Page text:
Steroids may shorten hospital stay for pneumonia patients

Patients with pneumonia may spend fewer days in the hospital if they are given steroids along with antibiotics and supportive care. That's the finding of a Mayo Clinic analysis of eight randomized-controlled clinical trials involving more than 1,100 patients. The results appear in the March issue of the Journal of Hospital Medicine.

"Given that the average hospital stay for community-acquired pneumonia can range from nine to 23 days, the prospect of speeding recovery, even by a day or two, is helpful," says co-author M. Rizwan Sohail, M.D., a Mayo infectious disease specialist.

Pneumonia is a major health risk, especially in the elderly, the very young and those with chronic lung diseases. Five percent to 15 percent of pneumonia patients die from it, depending on its severity and the treatment administered, recent studies report.

Mayo researchers reviewed eight clinical trials conducted from 2000 to 2011. Most of the research studied patients between 60 and 80. While steroid use didn't prevent deaths, for those who survived the pneumonia, it reduced their hospital stays an average of 1.21 days.

The researchers say that while the findings are significant, the data were not strong enough for them to recommend routine use of steroids for ; more study is needed. They add that continuing any steroids patients may already be taking is reasonable.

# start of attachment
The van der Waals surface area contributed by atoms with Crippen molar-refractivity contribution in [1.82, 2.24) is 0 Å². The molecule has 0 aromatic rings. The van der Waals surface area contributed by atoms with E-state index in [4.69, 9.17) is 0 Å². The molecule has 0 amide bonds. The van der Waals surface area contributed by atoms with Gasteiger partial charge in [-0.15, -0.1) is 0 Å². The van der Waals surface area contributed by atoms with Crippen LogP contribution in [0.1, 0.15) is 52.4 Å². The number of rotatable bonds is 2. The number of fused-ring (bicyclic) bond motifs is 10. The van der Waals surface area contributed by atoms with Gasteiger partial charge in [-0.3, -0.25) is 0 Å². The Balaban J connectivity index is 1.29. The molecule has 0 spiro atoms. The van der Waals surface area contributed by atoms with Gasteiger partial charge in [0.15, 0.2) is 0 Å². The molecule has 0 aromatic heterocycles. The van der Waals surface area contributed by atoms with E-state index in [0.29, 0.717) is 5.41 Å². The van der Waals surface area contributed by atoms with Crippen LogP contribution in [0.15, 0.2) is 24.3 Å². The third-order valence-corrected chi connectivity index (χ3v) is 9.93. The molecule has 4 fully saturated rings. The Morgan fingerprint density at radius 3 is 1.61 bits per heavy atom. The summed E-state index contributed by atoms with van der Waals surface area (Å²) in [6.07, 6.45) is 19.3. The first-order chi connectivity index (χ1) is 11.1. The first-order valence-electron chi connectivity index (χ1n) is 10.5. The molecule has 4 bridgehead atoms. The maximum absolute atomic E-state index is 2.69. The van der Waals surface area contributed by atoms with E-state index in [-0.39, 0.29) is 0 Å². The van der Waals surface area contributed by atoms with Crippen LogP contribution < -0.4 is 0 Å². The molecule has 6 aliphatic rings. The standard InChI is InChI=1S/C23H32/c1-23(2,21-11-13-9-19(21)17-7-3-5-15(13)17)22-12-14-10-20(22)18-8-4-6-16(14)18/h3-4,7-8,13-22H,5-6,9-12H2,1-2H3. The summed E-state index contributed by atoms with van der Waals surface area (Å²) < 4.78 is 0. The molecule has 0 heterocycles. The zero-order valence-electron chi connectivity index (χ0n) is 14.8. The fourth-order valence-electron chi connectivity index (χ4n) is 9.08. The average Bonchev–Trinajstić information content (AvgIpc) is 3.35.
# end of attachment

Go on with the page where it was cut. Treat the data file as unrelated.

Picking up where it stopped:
The study was led by Majid Shafiq, M.D., a former researcher currently at Johns Hopkins University.

A similar, but unrelated study by A.R. Khan, M.D., involving researchers at Mayo Clinic and other institutions, found that use of certain lipid-lowering medicines, commonly referred to as statins, may have a role in reducing the risk of developing community-acquired pneumonia and associated mortality. That study, published last month in PLOS ONE, reviewed 18 clinical trials. The evidence was considered less reliable due to design issues, bias and other factors in the original studies.

Vaccination remains the most powerful tool in infection prevention, researchers say. The Centers for Disease Control and Prevention recommends that all adults 65 or older should receive the vaccine and that anyone 19 or older with risk factors such as immune deficiency or chronic lung disease also should get it.

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